The 16,500-acre Cowdray Estate lies close to Midhurst in West Sussex, within the South Downs National Park, where the family of Viscount Cowdray have been in residence since 1908. The property also features the Grade I listed ruins of Cowdray House, one of England’s great Tudor houses, which was largely destroyed by fire in 1793.
The estate is probably best known for the Cowdray Park Polo Club, host to the British Open Polo Championships which are held here every year, but there are a few other sporting options available to visitors; including clay pigeon shooting, fly fishing on the River Rother and, of course, golf.
In A Matter of Course - The life of William Herbert Fowler, 1856 – 1941, Derek Markham commented as follows: “A private course was laid out on the Cowdray Estate in 1906 by the Scotsman Jack White, who had been Professional at Sunningdale for many years. The firm of Fowler and Simpson was called upon to modify and lengthen the course in 1913, with Tom Simpson taking the leading role. The course was lengthened from 5,403 to 5,699 yards. Cowdray Park became a members’ club in the 1920s; Simpson continued to advise the club into the 1930s.”
This attractive old par 70, 6,331-yard layout has been in use for more than a hundred years now, with fairways blending beautifully into their surroundings as they meander around a lightly wooded downland landscape. Such a tranquil environment is really the most peaceful of places to play the royal and ancient game of golf.
There are only two par fives on the scorecard, both of which arrive on the front nine – at the 549-yard 5th and 550-yard 8th – and these holes present a decent chance of making a birdie. On the other hand, don’t expect to beat par at the 427-yard 2nd, rated stroke index 2, where the fairway narrows into a gully then climbs sharply uphill to a sand-protected raised green.
The overall length of the inward half is five hundred yards shorter than the front nine, but it’s precision, not power, that pays dividends at Cowdray Park, and the par four 14th is a great example – the fairway falls away sharply on the right so a pushed drive is punished and an approach played to the wrong level of the multi-tiered green is straying into 3-putt territory.
Three of the greens were recently reconstructed and there’s an ongoing upgrade programme to rebuild all of the teeing areas. Holes are lightly bunkered, true to the original design intent, and no additional sand hazards have been added to try and “trick up” the course. In essence, the course that golfers enjoy today is an authentic one that’s been in operation since 1904.
In 2018, the club renovated its clubhouse bar, creating a dedicated dining area, casual seating space and a soft seating area, with Lady Cowdray overseeing the interior design of this stylish, modern and welcoming facility. The 18th century Golf Lodge, fashioned from the old clubhouse, also offers comfortable overnight accommodation for up to sixteen guests.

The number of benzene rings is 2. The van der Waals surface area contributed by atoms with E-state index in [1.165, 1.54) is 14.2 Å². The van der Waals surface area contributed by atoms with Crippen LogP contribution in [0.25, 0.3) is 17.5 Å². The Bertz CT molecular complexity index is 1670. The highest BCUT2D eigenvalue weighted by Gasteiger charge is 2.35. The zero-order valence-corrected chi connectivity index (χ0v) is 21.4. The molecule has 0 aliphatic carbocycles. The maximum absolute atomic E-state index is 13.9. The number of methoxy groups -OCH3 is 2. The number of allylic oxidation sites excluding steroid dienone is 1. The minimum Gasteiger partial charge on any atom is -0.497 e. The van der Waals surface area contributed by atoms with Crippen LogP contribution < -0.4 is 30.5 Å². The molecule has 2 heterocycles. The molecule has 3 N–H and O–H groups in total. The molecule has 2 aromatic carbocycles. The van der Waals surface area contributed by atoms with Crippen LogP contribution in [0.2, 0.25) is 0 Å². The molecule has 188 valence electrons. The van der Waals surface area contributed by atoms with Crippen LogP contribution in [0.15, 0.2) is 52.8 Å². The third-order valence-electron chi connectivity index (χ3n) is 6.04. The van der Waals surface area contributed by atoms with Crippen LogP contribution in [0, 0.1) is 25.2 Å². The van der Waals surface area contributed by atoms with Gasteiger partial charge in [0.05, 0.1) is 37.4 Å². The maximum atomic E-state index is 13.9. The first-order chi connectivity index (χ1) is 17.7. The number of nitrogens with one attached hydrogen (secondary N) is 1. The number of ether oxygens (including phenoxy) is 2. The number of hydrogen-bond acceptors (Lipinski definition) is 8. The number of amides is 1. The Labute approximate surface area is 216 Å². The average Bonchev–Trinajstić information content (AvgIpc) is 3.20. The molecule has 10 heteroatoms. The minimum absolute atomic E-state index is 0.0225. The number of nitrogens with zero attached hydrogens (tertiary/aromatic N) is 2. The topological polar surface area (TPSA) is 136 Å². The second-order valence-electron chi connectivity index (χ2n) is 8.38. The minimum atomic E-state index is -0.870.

Played Cowdray this weekend just gone as a visitor. Course was very dry because of recent warm weather. Greens are very slopey and very quick but in good condition. Fairways were very dry and patchy in areas.
Holes all run very close to other holes, which is a shame as spreading the course out would have been a better design. The shared green is one of the strangest greens i have ever seen. 3 huge mounds within one green, making it one of the trickiest greens to putt on i have ever encountered.
Value for money (£50 for visitor) is great here for a weekend visitor, and the clubhouse is nice. Members were very friendly.
Overall i would say its a very nice course, without being too memorable. Worth playing if you are in the area.
Set in the beautiful setting of the Cowdray estate, I didn’t know much, if anything about this course going into my round here. It was a pleasant surprise, with some interesting design features and strong variety adding to the location.
This is evident right from the 1st, where the trench-style grass hollow around a large proportion of the green is something I haven’t experienced anywhere else. In general, the greens are great, with lots of little run offs and tiers that add intrigue.
This is definitely true for me with the stand out part of the property being the shared green between the 8th and 16th holes. It’s large, something you would expect to see at the Old Course, but for me that is a lazy comparison. The crazy, fun undulations in this green make it seem like something you would more expect to see at a place like Tara Iti or Sweetens Cove, rather than in the Sussex countryside.
The course is of a large scale, but it still blends in well with the natural surroundings. Another stand out hole for me was the extremely short par 3 11th. The bunker short of the green is certainly visually intimidating, meaning that despite the length this hole packs enough punch.
In general, from tee to green there is not loads of strategy required, and I found the routing of 17-18 disappointing as it just feels like playing a par 3 away from the next tee doesn’t make sense, whereas the rest of the course flows nicely.
All in all, it’s still a pleasant, interesting golfing experience, in a nice setting.
I live nearly 2 hours from this course and drive most Saturdays to play it. It is the perfect blend of challenging golf and wonderful countryside The most underrated course.